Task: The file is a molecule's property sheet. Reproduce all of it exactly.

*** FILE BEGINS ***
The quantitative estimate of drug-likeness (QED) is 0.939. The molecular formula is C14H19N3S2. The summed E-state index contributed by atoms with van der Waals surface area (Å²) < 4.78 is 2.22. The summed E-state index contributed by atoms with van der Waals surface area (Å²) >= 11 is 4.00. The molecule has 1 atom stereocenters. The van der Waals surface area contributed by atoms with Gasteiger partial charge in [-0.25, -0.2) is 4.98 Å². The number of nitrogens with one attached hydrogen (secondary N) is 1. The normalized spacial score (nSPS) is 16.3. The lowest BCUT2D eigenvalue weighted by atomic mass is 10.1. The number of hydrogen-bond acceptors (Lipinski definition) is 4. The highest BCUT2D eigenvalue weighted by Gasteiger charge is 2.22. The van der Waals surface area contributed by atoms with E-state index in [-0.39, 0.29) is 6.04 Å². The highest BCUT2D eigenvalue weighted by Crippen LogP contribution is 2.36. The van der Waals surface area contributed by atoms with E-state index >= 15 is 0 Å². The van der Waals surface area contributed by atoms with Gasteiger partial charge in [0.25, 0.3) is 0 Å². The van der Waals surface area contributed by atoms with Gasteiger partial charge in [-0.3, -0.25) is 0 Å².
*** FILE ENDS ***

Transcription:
The quantitative estimate of drug-likeness (QED) is 0.939. The molecular formula is C14H19N3S2. The summed E-state index contributed by atoms with van der Waals surface area (Å²) < 4.78 is 2.22. The summed E-state index contributed by atoms with van der Waals surface area (Å²) >= 11 is 4.00. The molecule has 1 atom stereocenters. The van der Waals surface area contributed by atoms with Gasteiger partial charge in [-0.25, -0.2) is 4.98 Å². The number of nitrogens with one attached hydrogen (secondary N) is 1. The normalized spacial score (nSPS) is 16.3. The lowest BCUT2D eigenvalue weighted by atomic mass is 10.1. The number of hydrogen-bond acceptors (Lipinski definition) is 4. The highest BCUT2D eigenvalue weighted by Gasteiger charge is 2.22. The van der Waals surface area contributed by atoms with E-state index in [-0.39, 0.29) is 6.04 Å². The highest BCUT2D eigenvalue weighted by Crippen LogP contribution is 2.36. The van der Waals surface area contributed by atoms with E-state index >= 15 is 0 Å². The van der Waals surface area contributed by atoms with Gasteiger partial charge in [0.25, 0.3) is 0 Å². The van der Waals surface area contributed by atoms with Gasteiger partial charge in [-0.3, -0.25) is 0 Å².